Till sidans topp

Sidansvarig: Webbredaktion
Sidan uppdaterades: 2012-09-11 15:12

Tipsa en vän
Utskriftsversion

Adaptive motor cortex pla… - Göteborgs universitet Till startsida
Webbkarta
Till innehåll Läs mer om hur kakor används på gu.se

Adaptive motor cortex plasticity following grip reconstruction in individuals with tetraplegia

Artikel i vetenskaplig tidskrift
Författare Lina Bunketorp Käll
R. J. Cooper
Johanna Wangdell
Jan Fridén
Malin Björnsdotter
Publicerad i Restorative Neurology and Neuroscience
Volym 36
Nummer/häfte 1
Sidor 73-82
ISSN 0922-6028
Publiceringsår 2018
Publicerad vid Institutionen för neurovetenskap och fysiologi
Institutionen för kliniska vetenskaper, Avdelningen för ortopedi
Sidor 73-82
Språk en
Länkar doi.org/10.3233/rnn-170775
Ämnesord SCI, tendon transfer, plasticity, cortical reorganization, fMRI, spinal-cord-injury, longus tendon transfer, cortical reorganization, sensorimotor cortex, upper extremity, recovery, surgery, people, fmri, rehabilitation, Neurosciences & Neurology
Ämneskategorier Neurovetenskaper

Sammanfattning

Background: Tendon transfer is a surgical technique for restoring upper limb motor control in patients with cervical spinal cord injuries (SCI), and offers a rare window into cortical neuroplasticity following regained arm and hand function. Objective: Here, we aimed to examine neuroplasticity mechanisms related to re-established voluntary motor control of thumb flexion following tendon transfer. Methods: We used functional Magnetic Resonance Imaging (fMRI) to test the hypothesis that restored limb control following tendon transfer is mediated by activation of that limb's area of the primary motor cortex. We examined six individuals with tetraplegia who underwent right-sided surgical grip reconstruction at Sahlgrenska University Hospital, Sweden. All were right-handed males, with a SCI at the C6 or C7 level, and a mean age of 40 years (range = 31-48). The average number of years elapsed since the SCI was 13 (range = 6-26). Six right-handed gender-and age-matched control subjects were included (mean age 39 years, range = 29-46). Restoration of active thumb flexion in patients was achieved by surgical transfer of one of the functioning elbow flexors (brachioradialis), to the paralyzed thumb flexor (flexor pollicis longus). We studied fMRI responses to isometric right-sided elbow flexion and key pinch, and examined the cortical representations within the left hemisphere somatomotor cortex a minimum of one year after surgery. Results: Cortical activations elicited by elbow flexion did not differ in topography between patients and control participants. However, in contrast to control participants, patients' cortical thumb flexion activations were not topographically distinct from their elbow flexion activations. Conclusion: This result speaks against a topographic reorganization in which the thumb region regains thumb control following surgical tendon transfer. Instead, our findings suggest a neuroplastic mechanism in which motor cortex resources previously dedicated to elbow flexion adapt to control the thumb.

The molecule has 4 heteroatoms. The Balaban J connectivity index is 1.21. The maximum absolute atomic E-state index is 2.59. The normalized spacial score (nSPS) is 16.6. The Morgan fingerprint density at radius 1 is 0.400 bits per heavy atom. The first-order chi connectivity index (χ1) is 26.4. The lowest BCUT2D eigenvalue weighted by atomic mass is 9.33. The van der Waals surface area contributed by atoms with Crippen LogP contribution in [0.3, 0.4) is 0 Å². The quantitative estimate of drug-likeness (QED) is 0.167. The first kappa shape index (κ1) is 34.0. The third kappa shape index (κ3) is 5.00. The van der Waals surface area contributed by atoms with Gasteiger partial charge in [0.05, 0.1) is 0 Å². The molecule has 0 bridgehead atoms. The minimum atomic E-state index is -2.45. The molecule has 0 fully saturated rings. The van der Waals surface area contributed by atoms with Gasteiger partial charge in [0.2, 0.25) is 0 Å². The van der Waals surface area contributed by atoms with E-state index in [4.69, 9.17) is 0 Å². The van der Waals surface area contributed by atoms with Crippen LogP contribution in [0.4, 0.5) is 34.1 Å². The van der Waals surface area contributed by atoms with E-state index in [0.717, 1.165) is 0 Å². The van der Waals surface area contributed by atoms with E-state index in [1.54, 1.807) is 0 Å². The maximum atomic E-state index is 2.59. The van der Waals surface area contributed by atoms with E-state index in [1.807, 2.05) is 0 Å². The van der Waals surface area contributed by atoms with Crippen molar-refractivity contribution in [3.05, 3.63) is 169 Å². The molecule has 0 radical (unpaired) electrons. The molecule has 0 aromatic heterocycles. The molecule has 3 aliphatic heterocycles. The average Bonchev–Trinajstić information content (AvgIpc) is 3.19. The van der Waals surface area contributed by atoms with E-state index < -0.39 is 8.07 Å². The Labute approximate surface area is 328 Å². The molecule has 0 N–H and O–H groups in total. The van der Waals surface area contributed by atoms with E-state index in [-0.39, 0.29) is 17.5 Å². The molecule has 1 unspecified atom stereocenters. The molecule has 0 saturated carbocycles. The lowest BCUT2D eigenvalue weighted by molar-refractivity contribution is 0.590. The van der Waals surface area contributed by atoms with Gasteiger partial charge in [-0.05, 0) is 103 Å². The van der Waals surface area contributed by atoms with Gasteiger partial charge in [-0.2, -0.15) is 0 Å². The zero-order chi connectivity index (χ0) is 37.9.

Sidansvarig: Webbredaktion|Sidan uppdaterades: 2012-09-11
Dela:

På Göteborgs universitet använder vi kakor (cookies) för att webbplatsen ska fungera på ett bra sätt för dig. Genom att surfa vidare godkänner du att vi använder kakor.  Vad är kakor?